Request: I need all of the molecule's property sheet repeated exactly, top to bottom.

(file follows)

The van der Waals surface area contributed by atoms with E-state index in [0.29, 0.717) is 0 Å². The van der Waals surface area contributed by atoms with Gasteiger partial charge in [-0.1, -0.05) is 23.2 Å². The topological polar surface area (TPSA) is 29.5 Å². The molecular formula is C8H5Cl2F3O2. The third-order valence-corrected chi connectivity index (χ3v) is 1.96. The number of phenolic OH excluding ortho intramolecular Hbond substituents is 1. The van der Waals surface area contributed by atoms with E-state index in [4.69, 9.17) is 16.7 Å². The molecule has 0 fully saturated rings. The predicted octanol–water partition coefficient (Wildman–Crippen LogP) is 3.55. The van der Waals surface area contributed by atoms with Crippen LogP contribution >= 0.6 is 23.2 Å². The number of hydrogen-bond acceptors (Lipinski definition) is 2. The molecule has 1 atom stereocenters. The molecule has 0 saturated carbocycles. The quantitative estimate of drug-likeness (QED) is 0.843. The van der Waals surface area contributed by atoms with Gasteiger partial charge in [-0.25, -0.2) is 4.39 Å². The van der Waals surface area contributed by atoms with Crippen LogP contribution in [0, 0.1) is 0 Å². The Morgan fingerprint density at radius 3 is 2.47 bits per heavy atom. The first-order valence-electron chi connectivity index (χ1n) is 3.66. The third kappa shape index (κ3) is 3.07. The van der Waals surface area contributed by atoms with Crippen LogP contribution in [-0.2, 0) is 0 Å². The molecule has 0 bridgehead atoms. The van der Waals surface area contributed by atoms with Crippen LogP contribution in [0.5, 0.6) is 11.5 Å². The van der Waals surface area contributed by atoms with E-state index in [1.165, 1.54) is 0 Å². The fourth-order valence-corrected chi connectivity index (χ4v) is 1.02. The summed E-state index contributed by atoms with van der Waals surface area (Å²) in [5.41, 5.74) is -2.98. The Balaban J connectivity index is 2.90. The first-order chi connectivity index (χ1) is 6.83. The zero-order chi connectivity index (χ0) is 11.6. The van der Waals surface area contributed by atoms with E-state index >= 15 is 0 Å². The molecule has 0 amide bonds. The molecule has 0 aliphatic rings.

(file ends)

The van der Waals surface area contributed by atoms with E-state index in [0.29, 0.717) is 0 Å². The van der Waals surface area contributed by atoms with Gasteiger partial charge in [-0.1, -0.05) is 23.2 Å². The topological polar surface area (TPSA) is 29.5 Å². The molecular formula is C8H5Cl2F3O2. The third-order valence-corrected chi connectivity index (χ3v) is 1.96. The number of phenolic OH excluding ortho intramolecular Hbond substituents is 1. The van der Waals surface area contributed by atoms with E-state index in [4.69, 9.17) is 16.7 Å². The molecule has 0 fully saturated rings. The predicted octanol–water partition coefficient (Wildman–Crippen LogP) is 3.55. The van der Waals surface area contributed by atoms with Crippen LogP contribution >= 0.6 is 23.2 Å². The number of hydrogen-bond acceptors (Lipinski definition) is 2. The molecule has 1 atom stereocenters. The molecule has 0 saturated carbocycles. The quantitative estimate of drug-likeness (QED) is 0.843. The van der Waals surface area contributed by atoms with Gasteiger partial charge in [-0.25, -0.2) is 4.39 Å². The van der Waals surface area contributed by atoms with Crippen LogP contribution in [0, 0.1) is 0 Å². The Morgan fingerprint density at radius 3 is 2.47 bits per heavy atom. The first-order valence-electron chi connectivity index (χ1n) is 3.66. The third kappa shape index (κ3) is 3.07. The van der Waals surface area contributed by atoms with Crippen LogP contribution in [-0.2, 0) is 0 Å². The molecule has 0 bridgehead atoms. The van der Waals surface area contributed by atoms with Crippen LogP contribution in [0.5, 0.6) is 11.5 Å². The van der Waals surface area contributed by atoms with E-state index in [1.165, 1.54) is 0 Å². The fourth-order valence-corrected chi connectivity index (χ4v) is 1.02. The summed E-state index contributed by atoms with van der Waals surface area (Å²) in [5.41, 5.74) is -2.98. The Balaban J connectivity index is 2.90. The first-order chi connectivity index (χ1) is 6.83. The zero-order chi connectivity index (χ0) is 11.6. The van der Waals surface area contributed by atoms with E-state index >= 15 is 0 Å². The molecule has 0 amide bonds. The molecule has 0 aliphatic rings.